Creath said "The thing I remember was the bulk of it, the shape, the human form, and the stench of the river slime it apparently had on it. It was about eight feet tall, and at least as stocky as ny football player.

"We were within 15 feet of it, close enough to see the body, the texture of the fur, long and hairy, like an English sheepdog," Creath continued.

Its eyes reflected red from the glow of a distant streetlight. It stood more erect than an ape but didn't have human features.

"It was real tall, hairy," Mrs. Rath said, "I think it was white, but it was dirty, matted. It had a real bad odor. It was really rank. I never smelled anything like it. It seemed like an
eternity we stood there, and then it just turned around and walked off into the woods. We could hear it trampling through the woods."

Murphysboro Police Officer Ron Manwaring investigated.

"I heard some unusual shrieks, smelled the foul smell, and saw the ground trampled down in the area, where they said this thing was standing," he recalled.

Another investigator, Jerry Nellis, brought in his dog, trained as both an attack and tracking dog. The dog took a path down the hill, stopping periodically to sniff at a slimy substance on the weeds. At an abandoned barn,
the dog refused to enter. It ran back outside when pushed inside. Nellis said his dog never had backed down from anything. Officers searched the barn but found nothing.

Minutes before the sighting at the Rays' house, 4-year-old Chrisian Baril, who lived nearby, told his partents he saw a large ghost in his back yard.

The night before, another couple had reported seeing the monster at the Big Muddy River boat ramp at Lindell street in Murphysboro.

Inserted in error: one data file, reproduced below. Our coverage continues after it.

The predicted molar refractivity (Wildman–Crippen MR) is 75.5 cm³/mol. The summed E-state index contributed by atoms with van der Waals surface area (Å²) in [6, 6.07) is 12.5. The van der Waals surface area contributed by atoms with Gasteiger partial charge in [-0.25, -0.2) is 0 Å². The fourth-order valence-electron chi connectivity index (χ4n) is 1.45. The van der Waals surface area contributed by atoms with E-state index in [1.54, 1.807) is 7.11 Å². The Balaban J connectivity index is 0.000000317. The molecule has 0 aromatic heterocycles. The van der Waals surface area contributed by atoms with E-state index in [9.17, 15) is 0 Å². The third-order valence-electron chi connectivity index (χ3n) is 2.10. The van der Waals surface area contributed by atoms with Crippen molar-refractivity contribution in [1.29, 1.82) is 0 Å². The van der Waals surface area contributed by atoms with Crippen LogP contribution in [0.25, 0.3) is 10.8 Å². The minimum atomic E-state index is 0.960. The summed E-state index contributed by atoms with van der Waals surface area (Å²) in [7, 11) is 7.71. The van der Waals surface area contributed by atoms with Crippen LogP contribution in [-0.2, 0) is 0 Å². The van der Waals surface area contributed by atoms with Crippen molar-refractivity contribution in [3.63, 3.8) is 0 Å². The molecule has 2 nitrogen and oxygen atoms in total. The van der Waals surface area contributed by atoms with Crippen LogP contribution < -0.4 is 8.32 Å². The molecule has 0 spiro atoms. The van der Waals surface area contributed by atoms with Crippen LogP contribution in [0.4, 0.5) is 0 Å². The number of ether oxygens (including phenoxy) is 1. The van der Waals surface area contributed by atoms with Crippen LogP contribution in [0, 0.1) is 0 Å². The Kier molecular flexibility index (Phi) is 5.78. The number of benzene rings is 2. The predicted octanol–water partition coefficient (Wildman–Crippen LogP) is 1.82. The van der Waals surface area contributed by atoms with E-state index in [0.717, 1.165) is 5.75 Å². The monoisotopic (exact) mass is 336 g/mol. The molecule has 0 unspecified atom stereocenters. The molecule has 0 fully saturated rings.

According to the police report, they heard a loud screaming sound and saw a seven-foot-tall creature with light colored, mud-matted hair walking on two legs toward the car.

When police investigated, they found erratic footprints in the mud and then heard a "loud shrill scream" from a wooded area about 100 feet away, the police report stated. The officers quickly left the area - one of the officers droppping his gun in the haste.

Eleven days later, four workers from a carnival that had been set up at Riverside Park in Murphysboro told police they had twice seen a 300-pound, eight-foot-tall creature covered with light-brown hair. Both times the creature approached carnival
ponies. The creature seemed curious about the ponies, but not belligerent, the carnival workers said.

A crowd of local residents, many toting guns, gathered in Riverside Park the night after the carnies sighted the monster, current Police Chief Larry Tincher said.

Mrs. Rath remembers they had to close off the park and send people home for fear "there would be a big riot if somebody said 'Boo!'"